Interview data complement survey findings by capturing more fully how families of children with disabilities weave together multiple sources of care as well as their preferences for different types of care. Interviewees often reported relying on extended family or chosen family for child care.21 In Missy’s case, although her child has been enrolled in a child care center since infancy, her retired parents live nearby and provide regularly scheduled care several times a week. Other interviewees described relying on a network of nearby grandparents, aunts, uncles, and close friends—several of whom were still in the workforce—to provide last-minute care. Even sporadic care from family is critical; several interviewees described extended visits from out-of-town grandparents to help provide child care, especially during stressful moments such as hospitalizations.
Almost half of interviewed parents reported regularly using center-based programs as part of their patchwork of care. However, center-based programs do not always meet families’ needs. Several interviewees—especially parents whose children have complex needs—also reported using nurses and aides, some of whom accompanied children in child care.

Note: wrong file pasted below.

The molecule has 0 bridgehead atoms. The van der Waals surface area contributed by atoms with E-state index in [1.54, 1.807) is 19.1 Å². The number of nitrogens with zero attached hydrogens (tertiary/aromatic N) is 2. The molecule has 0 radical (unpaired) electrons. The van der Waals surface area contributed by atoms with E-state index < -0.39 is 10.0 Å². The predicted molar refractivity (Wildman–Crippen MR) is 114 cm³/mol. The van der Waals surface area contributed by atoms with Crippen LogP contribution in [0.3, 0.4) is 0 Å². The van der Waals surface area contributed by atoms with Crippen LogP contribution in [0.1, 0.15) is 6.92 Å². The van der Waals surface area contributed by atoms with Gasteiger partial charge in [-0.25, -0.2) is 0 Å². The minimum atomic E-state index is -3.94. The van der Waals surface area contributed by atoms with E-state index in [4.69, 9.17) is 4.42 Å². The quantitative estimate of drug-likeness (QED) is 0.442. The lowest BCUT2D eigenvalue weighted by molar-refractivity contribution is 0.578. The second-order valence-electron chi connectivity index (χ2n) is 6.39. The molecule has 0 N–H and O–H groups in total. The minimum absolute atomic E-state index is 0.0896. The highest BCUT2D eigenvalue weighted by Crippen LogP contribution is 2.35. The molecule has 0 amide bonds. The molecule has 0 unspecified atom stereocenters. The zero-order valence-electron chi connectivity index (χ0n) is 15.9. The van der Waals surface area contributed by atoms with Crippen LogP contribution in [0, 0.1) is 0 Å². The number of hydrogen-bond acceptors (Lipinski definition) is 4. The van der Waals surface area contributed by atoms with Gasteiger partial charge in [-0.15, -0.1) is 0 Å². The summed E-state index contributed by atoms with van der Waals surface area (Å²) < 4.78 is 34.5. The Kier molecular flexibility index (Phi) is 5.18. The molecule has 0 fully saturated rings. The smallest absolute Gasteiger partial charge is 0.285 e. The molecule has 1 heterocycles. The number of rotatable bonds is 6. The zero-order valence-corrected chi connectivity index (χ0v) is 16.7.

Nurses, home health aides, and child care
Some children with disabilities may need around-the-clock care from a nurse or home health aide. To help, the federal government allows states to pay for these children’s in-home care with Medicaid through a waiver, even if the children would not otherwise qualify for Medicaid.22 Having a nurse or home health aide available to help take care of their child gives parents more freedom to work or go to school. However, as some parents noted in their interviews, the role of these providers is mainly to attend to children’s physical health needs rather than their overall development. To ensure that children benefit from enriching, developmentally appropriate activities while also receiving one-on-one professional care, some families in the Medicaid waiver programs enroll children in child care with a nurse or aide to provide additional support. Despite having the potential to be a tremendous source of support, interviews suggest that eligible families often find out about these programs late and experience numerous challenges in securing and keeping these services, including onerous application processes, restrictive child care program policies, and rapid staff turnover. Future research is needed to better understand the role these supports play in families’ child care arrangements.